On a piece of Aboriginal art stationery, I made a list of “life goals.” I didn't date it, but Motherhood was the first item on the list, so I'm guessing it's at least ten years old. Number three on the list is: Donate a cow to Heifer International as frequently as possible. In these ten plus years, I have not donated a single cow or even a portion of a cow, so placing this goal on the 4040 list ensured that I would finally do it.
As the months passed and my life and finances changed dramatically I wondered how I was going to swing a $500 donation. I had the money in savings, but I questioned whether that was the right move at this time. And then a little miracle in the form of assisting my friend Christa at a wedding came along—twice. This was unexpected income and right away I knew what I would do with it. My trips to Indianapolis and Lake of the Ozarks to carry lenses and wrangle self-absorbed Mothers-of-the-Bride were transformed into my donation to Heifer International.
Heifer International takes the “teach a man to fish” approach to helping those in need. It is this philsophy that I was drawn to when I was an active member of our campus chapter of Habitat for Humanity twenty years ago.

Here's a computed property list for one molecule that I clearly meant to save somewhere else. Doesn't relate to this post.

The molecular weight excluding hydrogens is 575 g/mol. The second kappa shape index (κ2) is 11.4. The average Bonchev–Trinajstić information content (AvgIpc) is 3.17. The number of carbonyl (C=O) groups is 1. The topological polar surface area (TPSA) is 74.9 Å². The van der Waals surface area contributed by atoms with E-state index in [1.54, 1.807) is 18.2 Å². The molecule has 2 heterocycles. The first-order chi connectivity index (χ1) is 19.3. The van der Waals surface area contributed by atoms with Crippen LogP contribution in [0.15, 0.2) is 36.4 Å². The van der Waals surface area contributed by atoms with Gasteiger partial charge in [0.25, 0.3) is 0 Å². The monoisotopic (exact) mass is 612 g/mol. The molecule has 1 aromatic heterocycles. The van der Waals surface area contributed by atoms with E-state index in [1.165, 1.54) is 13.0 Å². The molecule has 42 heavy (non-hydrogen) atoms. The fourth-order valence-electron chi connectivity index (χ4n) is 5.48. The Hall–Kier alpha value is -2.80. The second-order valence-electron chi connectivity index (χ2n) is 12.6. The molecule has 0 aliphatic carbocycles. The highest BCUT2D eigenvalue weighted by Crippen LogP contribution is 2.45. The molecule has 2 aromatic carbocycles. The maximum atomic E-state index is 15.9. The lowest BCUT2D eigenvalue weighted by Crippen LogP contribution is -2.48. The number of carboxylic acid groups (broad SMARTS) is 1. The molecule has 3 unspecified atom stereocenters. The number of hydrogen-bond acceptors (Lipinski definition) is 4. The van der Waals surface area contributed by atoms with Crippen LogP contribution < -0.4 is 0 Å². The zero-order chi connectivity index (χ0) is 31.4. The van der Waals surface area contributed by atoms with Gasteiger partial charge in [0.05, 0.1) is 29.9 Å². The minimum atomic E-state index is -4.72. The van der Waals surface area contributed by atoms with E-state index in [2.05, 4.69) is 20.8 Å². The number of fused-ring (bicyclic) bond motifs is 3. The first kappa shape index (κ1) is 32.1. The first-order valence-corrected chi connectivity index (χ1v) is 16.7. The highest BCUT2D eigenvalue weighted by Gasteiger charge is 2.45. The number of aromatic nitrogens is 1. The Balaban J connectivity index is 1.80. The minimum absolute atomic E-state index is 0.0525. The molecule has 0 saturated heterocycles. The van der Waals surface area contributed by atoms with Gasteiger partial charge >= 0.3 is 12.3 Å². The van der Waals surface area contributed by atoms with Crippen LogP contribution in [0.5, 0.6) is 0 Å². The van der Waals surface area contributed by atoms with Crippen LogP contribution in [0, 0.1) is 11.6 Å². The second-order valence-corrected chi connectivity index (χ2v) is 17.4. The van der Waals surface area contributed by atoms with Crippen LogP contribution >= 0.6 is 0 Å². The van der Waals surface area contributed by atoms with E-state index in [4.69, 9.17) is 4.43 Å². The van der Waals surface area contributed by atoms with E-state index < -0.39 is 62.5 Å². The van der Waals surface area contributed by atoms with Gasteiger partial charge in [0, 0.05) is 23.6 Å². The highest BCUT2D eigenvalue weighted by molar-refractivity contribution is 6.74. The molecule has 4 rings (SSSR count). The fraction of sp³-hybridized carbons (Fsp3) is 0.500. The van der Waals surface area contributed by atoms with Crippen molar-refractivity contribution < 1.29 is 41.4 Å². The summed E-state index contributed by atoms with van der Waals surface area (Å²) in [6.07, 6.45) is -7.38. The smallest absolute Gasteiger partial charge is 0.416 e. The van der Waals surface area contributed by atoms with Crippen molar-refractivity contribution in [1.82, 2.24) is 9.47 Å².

A few months ago, I read a back issue of Heifer's World Ark magazine. Every issue is a great read with beautiful photography, which captures the people Heifer serves in vivid color and detail. The profiles and stories it shares from the field always stick with me.
This is when I met Dalia, a woman from Rwanda who has experienced unimaginable horror. Her photograph struck me as I realized she and I are the same age. Look at that face. She is radiant. And thriving because the gift of a goat came into her family's life. That gift first improved the family's nutrition. The gift of a goat also transformed her into a businesswoman.
I haven't stopped thinking about Dalia and how different our lives and experiences are. On days when my life seems daunting in some way, I think about Dalia and gain perspective. If she can make her way through her circumstances, so can I. I also remember that I am in a position to help, and so I want to do what I can, when I can--joyfully.
I am grateful I put donating a heifer on my 4040 list. I wouldn't have thought that donating money and running a race or hanging upside down on the trapeze would share commonalities, but they did for me. They were goals that stretched me and required me to think creatively and to trust myself. I have proved to myself once again—soon it will be forty times over—just what I am made of: determination, grit, optimism, creativity, and more. Knowing this about myself seems like a good return on investment. I look forward to fulfilling the “as frequently as possible” part of the life goal.
PS: Curious about what other items were on that ten-year old life list?
Organizing business as sustainable incomeTake a Heifer study tour
Maintain healthy fingernails
Have a home open to anyone in need
Be a tourist in my own town
Take cello lessons
Accumulate less/more love